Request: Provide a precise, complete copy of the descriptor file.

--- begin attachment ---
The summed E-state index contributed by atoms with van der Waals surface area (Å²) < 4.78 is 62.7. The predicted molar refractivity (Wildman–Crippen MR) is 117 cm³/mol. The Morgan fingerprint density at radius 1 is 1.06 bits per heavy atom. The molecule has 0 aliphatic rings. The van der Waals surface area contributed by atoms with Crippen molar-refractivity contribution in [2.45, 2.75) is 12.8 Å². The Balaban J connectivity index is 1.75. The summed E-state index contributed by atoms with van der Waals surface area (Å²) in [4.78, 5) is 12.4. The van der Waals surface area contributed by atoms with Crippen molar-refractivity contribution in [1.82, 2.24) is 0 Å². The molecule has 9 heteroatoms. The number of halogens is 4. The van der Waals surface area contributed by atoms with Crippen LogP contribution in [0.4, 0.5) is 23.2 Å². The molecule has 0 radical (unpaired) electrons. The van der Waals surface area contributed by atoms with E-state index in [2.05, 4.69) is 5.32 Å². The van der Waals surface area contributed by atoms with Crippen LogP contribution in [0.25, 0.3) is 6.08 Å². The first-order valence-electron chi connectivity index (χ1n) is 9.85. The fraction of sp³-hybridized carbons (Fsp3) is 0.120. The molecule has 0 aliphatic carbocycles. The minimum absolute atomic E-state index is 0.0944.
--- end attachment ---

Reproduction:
The summed E-state index contributed by atoms with van der Waals surface area (Å²) < 4.78 is 62.7. The predicted molar refractivity (Wildman–Crippen MR) is 117 cm³/mol. The Morgan fingerprint density at radius 1 is 1.06 bits per heavy atom. The molecule has 0 aliphatic rings. The van der Waals surface area contributed by atoms with Crippen molar-refractivity contribution in [2.45, 2.75) is 12.8 Å². The Balaban J connectivity index is 1.75. The summed E-state index contributed by atoms with van der Waals surface area (Å²) in [4.78, 5) is 12.4. The van der Waals surface area contributed by atoms with Crippen molar-refractivity contribution in [1.82, 2.24) is 0 Å². The molecule has 9 heteroatoms. The number of halogens is 4. The van der Waals surface area contributed by atoms with Crippen LogP contribution in [0.4, 0.5) is 23.2 Å². The molecule has 0 radical (unpaired) electrons. The van der Waals surface area contributed by atoms with E-state index in [2.05, 4.69) is 5.32 Å². The van der Waals surface area contributed by atoms with Crippen LogP contribution in [0.25, 0.3) is 6.08 Å². The first-order valence-electron chi connectivity index (χ1n) is 9.85. The fraction of sp³-hybridized carbons (Fsp3) is 0.120. The molecule has 0 aliphatic carbocycles. The minimum absolute atomic E-state index is 0.0944.